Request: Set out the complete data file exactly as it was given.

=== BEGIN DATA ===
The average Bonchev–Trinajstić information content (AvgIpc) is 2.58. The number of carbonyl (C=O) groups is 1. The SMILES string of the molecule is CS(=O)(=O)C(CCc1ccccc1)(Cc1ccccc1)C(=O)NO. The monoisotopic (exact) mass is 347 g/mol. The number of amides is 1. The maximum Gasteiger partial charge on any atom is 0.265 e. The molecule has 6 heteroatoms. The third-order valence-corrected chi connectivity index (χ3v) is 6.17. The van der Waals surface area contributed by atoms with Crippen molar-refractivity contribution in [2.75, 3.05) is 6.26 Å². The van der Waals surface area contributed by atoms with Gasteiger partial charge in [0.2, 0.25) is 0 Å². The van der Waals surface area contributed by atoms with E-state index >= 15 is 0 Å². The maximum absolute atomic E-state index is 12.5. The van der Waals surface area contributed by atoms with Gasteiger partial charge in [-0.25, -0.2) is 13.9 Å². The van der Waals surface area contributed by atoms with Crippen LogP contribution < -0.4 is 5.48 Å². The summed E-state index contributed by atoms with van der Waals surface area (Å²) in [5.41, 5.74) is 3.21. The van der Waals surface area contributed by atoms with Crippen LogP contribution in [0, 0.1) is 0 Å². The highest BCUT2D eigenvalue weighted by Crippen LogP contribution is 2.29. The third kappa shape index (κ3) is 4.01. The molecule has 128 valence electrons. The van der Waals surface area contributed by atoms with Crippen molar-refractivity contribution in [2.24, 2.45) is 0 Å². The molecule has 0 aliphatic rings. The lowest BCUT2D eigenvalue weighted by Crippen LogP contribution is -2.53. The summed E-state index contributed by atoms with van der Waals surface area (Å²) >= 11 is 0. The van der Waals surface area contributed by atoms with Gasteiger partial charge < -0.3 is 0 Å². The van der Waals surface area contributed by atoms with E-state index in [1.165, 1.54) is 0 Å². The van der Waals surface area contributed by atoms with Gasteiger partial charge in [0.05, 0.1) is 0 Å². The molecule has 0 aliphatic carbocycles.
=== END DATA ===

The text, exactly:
The average Bonchev–Trinajstić information content (AvgIpc) is 2.58. The number of carbonyl (C=O) groups is 1. The SMILES string of the molecule is CS(=O)(=O)C(CCc1ccccc1)(Cc1ccccc1)C(=O)NO. The monoisotopic (exact) mass is 347 g/mol. The number of amides is 1. The maximum Gasteiger partial charge on any atom is 0.265 e. The molecule has 6 heteroatoms. The third-order valence-corrected chi connectivity index (χ3v) is 6.17. The van der Waals surface area contributed by atoms with Crippen molar-refractivity contribution in [2.75, 3.05) is 6.26 Å². The van der Waals surface area contributed by atoms with Gasteiger partial charge in [0.2, 0.25) is 0 Å². The van der Waals surface area contributed by atoms with E-state index >= 15 is 0 Å². The maximum absolute atomic E-state index is 12.5. The van der Waals surface area contributed by atoms with Gasteiger partial charge in [-0.25, -0.2) is 13.9 Å². The van der Waals surface area contributed by atoms with Crippen LogP contribution < -0.4 is 5.48 Å². The summed E-state index contributed by atoms with van der Waals surface area (Å²) in [5.41, 5.74) is 3.21. The van der Waals surface area contributed by atoms with Crippen LogP contribution in [0, 0.1) is 0 Å². The highest BCUT2D eigenvalue weighted by Crippen LogP contribution is 2.29. The third kappa shape index (κ3) is 4.01. The molecule has 128 valence electrons. The van der Waals surface area contributed by atoms with Crippen molar-refractivity contribution in [2.24, 2.45) is 0 Å². The molecule has 0 aliphatic rings. The lowest BCUT2D eigenvalue weighted by Crippen LogP contribution is -2.53. The summed E-state index contributed by atoms with van der Waals surface area (Å²) >= 11 is 0. The van der Waals surface area contributed by atoms with Gasteiger partial charge < -0.3 is 0 Å². The van der Waals surface area contributed by atoms with E-state index in [1.165, 1.54) is 0 Å². The van der Waals surface area contributed by atoms with Gasteiger partial charge in [0.05, 0.1) is 0 Å². The molecule has 0 aliphatic carbocycles.